Cancer drug developer Millennium has agreed to lease about 230,000 square feet of office and lab space and become the anchor tenant in a new mixed-use building planned for 300 Massachusetts Ave. in Cambridge, a move that would significantly expand the biotechnology company’s local footprint while extending the University Park at MIT life-sciences cluster.
The Cambridge City Council is scheduled to vote Monday on zoning approval for the proposed six-story structure, which would be developed by Cleveland-based Forest City Enterprises and include shops and restaurants on the ground floor. If the parties finalize their deal, the rest of the building would be occupied by Millennium, which has hired 400 employees and boosted its workforce to 1,200 since it was bought by Takeda Pharmaceutical Co. of Japan four years ago.
Combined with its current space in all or parts of five other buildings just blocks away, Millennium’s campus would be large enough to accommodate 2,000 employees once it occupies the new space in the second half of 2015, said company spokeswoman Manisha Pai.
“Ever since Takeda acquired us in 2008, we’ve continued to grow,” Pai said. “We’ve grown by 50 percent in terms of employees. The tricky part is that as we continue to grow, we need more office and research space for people to work. And space is in demand in Cambridge.”
The biotechnology company, formerly called Millennium: The Takeda Oncology Company, has not yet committed to increasing its local workforce to 2,000 employees, Pai said, but remains on an expansion path as it moves a number of experimental cancer therapies through its product pipeline.
That pipeline was strengthened by Takeda’s decision to consolidate its own global cancer research programs into Millennium’s portfolio. Local workers, for example, are helping to plan the European launch of Adcetris, a Hodgkin’s lymphoma drug Takeda licensed from Seattle Genetics Inc.
Millennium currently has about 56 open positions in its commercial, corporate, and retail and development functions, most of the jobs on its Cambridge campus, Pai said.
She said Millennium envisions putting between 500 and 800 employees in the 300 Massachusetts Ave. building, a mix of new hires and current employees moved from the company’s Cambridge sites at 40 and 35 Landsdowne St., 75 and 64 Sidney St., and 350 Massachusetts Ave.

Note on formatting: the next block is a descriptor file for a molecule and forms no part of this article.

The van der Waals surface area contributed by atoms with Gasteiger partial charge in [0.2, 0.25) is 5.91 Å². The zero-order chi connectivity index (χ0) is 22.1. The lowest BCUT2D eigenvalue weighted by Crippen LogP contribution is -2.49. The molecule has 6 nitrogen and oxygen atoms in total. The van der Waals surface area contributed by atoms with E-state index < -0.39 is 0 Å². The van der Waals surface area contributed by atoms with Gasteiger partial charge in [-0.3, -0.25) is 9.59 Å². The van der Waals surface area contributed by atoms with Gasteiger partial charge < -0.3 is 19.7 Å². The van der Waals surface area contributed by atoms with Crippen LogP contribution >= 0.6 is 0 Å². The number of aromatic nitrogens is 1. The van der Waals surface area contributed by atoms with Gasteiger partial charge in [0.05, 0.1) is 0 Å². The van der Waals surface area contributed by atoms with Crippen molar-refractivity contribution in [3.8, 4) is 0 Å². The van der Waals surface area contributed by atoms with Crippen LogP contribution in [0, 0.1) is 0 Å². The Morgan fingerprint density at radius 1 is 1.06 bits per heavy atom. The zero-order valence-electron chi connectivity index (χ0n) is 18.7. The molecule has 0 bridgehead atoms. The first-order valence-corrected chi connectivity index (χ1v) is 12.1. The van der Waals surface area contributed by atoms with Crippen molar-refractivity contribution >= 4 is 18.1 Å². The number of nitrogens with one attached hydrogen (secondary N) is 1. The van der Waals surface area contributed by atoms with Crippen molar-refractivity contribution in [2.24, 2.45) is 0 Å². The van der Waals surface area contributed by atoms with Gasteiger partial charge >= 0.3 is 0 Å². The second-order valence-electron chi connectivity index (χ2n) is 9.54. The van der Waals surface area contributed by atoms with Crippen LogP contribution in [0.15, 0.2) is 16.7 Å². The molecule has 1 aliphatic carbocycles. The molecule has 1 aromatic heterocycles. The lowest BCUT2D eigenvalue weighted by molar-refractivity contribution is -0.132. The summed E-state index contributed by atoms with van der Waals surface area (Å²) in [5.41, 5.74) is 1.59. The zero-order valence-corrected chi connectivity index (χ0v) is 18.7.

The proposed Millennium project adds to a rush of building activity between Kendall Square and the Charles River in Cambridge, much of it fueled by the expansion of biopharmaceutical companies.
Drug giants such as Pfizer Inc., Novartis AG, and Biogen Idec Inc., are all building new complexes or expanding in the area, as is the Broad Institute of MIT and Harvard.
Peter Calkins, executive vice president and chief operating officer for developer Forest City’s Boston-based science and technology group, said the new building, with about 250,000 square feet in total, would replace a block of mostly unoccupied and rundown single-story buildings.
If the Cambridge council approves the project, Forest City will move forward with its design and break ground by spring, he said.
“In addition to the Millennium space, we’re excited about the retail component of the development,” Calkins said. “We’re looking forward to coming up with some creative and locally focused retail concepts that will help to enliven this stretch of Massachusetts Avenue.”
The development will be part of, and extend the boundaries of, the University Park at MIT urban renewal project next to the Massachusetts Institute of Technology in Cambridgeport.
That project, developed largely by Forest City, includes about 10 life-sciences buildings housing biopharma companies such as Millennium, Novartis, Sanofi SA, and Ariad Pharmaceuticals Inc., as well as the hospital and physicians group Partners HealthCare System Inc., which operates joint labs for Massachusetts General and Brigham and Women’s hospitals.
It also includes five residential buildings with 674 apartments and the Le Meridien Cambridge hotel.